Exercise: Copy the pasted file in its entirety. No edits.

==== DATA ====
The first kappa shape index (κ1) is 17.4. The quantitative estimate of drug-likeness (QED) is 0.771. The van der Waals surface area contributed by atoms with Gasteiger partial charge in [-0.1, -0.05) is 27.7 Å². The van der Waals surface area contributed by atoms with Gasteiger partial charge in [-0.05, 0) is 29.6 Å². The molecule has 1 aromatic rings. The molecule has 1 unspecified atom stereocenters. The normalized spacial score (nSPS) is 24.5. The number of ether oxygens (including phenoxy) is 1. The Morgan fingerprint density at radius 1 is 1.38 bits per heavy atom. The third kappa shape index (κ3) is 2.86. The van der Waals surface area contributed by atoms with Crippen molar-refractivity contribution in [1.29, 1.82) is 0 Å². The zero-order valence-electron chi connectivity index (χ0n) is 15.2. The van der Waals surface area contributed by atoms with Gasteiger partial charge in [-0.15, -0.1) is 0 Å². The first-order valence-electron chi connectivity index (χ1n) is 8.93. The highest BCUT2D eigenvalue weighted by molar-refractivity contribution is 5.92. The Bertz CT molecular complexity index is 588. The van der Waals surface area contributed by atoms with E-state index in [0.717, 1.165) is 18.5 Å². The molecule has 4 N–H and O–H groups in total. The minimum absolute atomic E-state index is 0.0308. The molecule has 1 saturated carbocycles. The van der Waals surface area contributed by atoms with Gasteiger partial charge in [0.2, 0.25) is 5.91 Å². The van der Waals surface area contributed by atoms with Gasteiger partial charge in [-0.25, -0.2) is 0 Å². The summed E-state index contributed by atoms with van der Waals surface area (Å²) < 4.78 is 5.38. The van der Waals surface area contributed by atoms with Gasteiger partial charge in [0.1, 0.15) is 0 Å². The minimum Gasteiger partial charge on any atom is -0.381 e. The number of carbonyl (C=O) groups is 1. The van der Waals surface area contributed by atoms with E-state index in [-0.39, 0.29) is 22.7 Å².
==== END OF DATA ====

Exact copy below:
The first kappa shape index (κ1) is 17.4. The quantitative estimate of drug-likeness (QED) is 0.771. The van der Waals surface area contributed by atoms with Gasteiger partial charge in [-0.1, -0.05) is 27.7 Å². The van der Waals surface area contributed by atoms with Gasteiger partial charge in [-0.05, 0) is 29.6 Å². The molecule has 1 aromatic rings. The molecule has 1 unspecified atom stereocenters. The normalized spacial score (nSPS) is 24.5. The number of ether oxygens (including phenoxy) is 1. The Morgan fingerprint density at radius 1 is 1.38 bits per heavy atom. The third kappa shape index (κ3) is 2.86. The van der Waals surface area contributed by atoms with Crippen molar-refractivity contribution in [1.29, 1.82) is 0 Å². The zero-order valence-electron chi connectivity index (χ0n) is 15.2. The van der Waals surface area contributed by atoms with Gasteiger partial charge in [-0.15, -0.1) is 0 Å². The first-order valence-electron chi connectivity index (χ1n) is 8.93. The highest BCUT2D eigenvalue weighted by molar-refractivity contribution is 5.92. The Bertz CT molecular complexity index is 588. The van der Waals surface area contributed by atoms with E-state index in [0.717, 1.165) is 18.5 Å². The molecule has 4 N–H and O–H groups in total. The minimum absolute atomic E-state index is 0.0308. The molecule has 1 saturated carbocycles. The van der Waals surface area contributed by atoms with Gasteiger partial charge in [0.2, 0.25) is 5.91 Å². The van der Waals surface area contributed by atoms with Gasteiger partial charge in [-0.25, -0.2) is 0 Å². The summed E-state index contributed by atoms with van der Waals surface area (Å²) < 4.78 is 5.38. The van der Waals surface area contributed by atoms with Gasteiger partial charge in [0.1, 0.15) is 0 Å². The minimum Gasteiger partial charge on any atom is -0.381 e. The number of carbonyl (C=O) groups is 1. The van der Waals surface area contributed by atoms with E-state index in [-0.39, 0.29) is 22.7 Å².